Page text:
Why Do Tires Go Flat When It Rains?

One of the mysteries of life -- or at least the car world -- is that tires tend to pick up nails when it rains. Maybe you've noticed this on your own. If not, your mechanic definitely has. A rainy day is almost sure to bring in a flat tire or two.

Why is this?

Well, there are a few factors at play, but mainly the reason is that rain tends to bring objects into the road that weren't there before. Nails, sharp rocks, little bits of wire -- whatever. People are also less likely to see a pothole when the street is filled with water, so pothole damage accounts for some leaky tires too.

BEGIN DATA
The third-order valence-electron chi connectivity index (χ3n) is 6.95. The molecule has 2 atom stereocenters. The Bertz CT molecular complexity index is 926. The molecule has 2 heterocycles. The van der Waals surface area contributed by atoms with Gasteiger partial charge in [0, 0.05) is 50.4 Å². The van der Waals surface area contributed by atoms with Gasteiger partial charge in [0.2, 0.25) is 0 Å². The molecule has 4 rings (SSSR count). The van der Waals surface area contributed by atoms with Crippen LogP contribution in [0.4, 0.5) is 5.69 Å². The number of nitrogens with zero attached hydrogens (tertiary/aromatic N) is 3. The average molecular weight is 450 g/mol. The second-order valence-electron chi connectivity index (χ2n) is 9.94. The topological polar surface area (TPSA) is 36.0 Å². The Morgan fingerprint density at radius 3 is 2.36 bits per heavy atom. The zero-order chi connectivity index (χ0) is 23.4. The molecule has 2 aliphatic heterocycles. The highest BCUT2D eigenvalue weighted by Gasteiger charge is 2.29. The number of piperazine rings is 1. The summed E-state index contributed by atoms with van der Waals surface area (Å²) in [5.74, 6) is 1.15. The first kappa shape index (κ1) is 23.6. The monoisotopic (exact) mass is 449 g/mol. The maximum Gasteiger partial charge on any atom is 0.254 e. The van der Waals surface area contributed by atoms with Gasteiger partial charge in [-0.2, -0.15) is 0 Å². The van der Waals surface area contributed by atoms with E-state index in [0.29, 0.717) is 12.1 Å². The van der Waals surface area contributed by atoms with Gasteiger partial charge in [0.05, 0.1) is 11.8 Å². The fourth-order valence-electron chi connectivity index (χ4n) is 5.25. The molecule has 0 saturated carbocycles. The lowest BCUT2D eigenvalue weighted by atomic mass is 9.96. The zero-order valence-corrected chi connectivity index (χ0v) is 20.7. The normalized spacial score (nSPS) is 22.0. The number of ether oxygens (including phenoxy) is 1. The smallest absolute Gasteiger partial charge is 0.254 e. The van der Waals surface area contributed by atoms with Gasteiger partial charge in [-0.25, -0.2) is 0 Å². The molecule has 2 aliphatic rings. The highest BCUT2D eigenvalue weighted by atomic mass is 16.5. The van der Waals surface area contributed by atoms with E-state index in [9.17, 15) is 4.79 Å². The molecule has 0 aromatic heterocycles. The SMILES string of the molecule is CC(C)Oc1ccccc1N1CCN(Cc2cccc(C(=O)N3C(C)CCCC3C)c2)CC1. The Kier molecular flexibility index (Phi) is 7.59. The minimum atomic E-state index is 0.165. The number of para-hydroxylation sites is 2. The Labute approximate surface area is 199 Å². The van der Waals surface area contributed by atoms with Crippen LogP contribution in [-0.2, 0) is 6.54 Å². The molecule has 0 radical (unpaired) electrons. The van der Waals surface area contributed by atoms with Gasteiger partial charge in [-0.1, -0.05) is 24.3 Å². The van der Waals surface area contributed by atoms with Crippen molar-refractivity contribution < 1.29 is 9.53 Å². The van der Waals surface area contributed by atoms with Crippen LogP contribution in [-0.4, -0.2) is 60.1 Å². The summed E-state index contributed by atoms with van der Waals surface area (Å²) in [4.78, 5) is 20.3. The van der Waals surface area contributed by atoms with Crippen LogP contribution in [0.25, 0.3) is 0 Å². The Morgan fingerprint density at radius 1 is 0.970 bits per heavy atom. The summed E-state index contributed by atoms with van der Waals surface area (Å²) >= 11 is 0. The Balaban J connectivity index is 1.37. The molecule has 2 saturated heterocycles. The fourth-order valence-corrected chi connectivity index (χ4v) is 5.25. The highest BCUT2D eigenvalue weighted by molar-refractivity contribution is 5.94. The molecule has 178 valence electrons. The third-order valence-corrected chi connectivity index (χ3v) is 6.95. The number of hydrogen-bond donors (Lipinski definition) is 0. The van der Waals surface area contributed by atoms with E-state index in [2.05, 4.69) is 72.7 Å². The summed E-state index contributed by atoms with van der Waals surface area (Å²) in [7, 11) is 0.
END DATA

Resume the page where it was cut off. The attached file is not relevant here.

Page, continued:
There isn't a lot drivers can do to avoid this, but it's important to remember a couple things about flat or leaking tires. For one thing, you shouldn't drive on a flat or severely under-inflated tire. Not only is it unsafe, you may wind up damaging your wheel and turning the cost of a tire repair/replacement into something much more expensive. For another, most tire repairs are inexpensive and quick, so there is no reason to put it off.

If you've had a tire issue from our rainy weather lately, we have good news: We're running employee pricing on all tires right now. So if it's time for some new rubber, don't hesitate to come see us.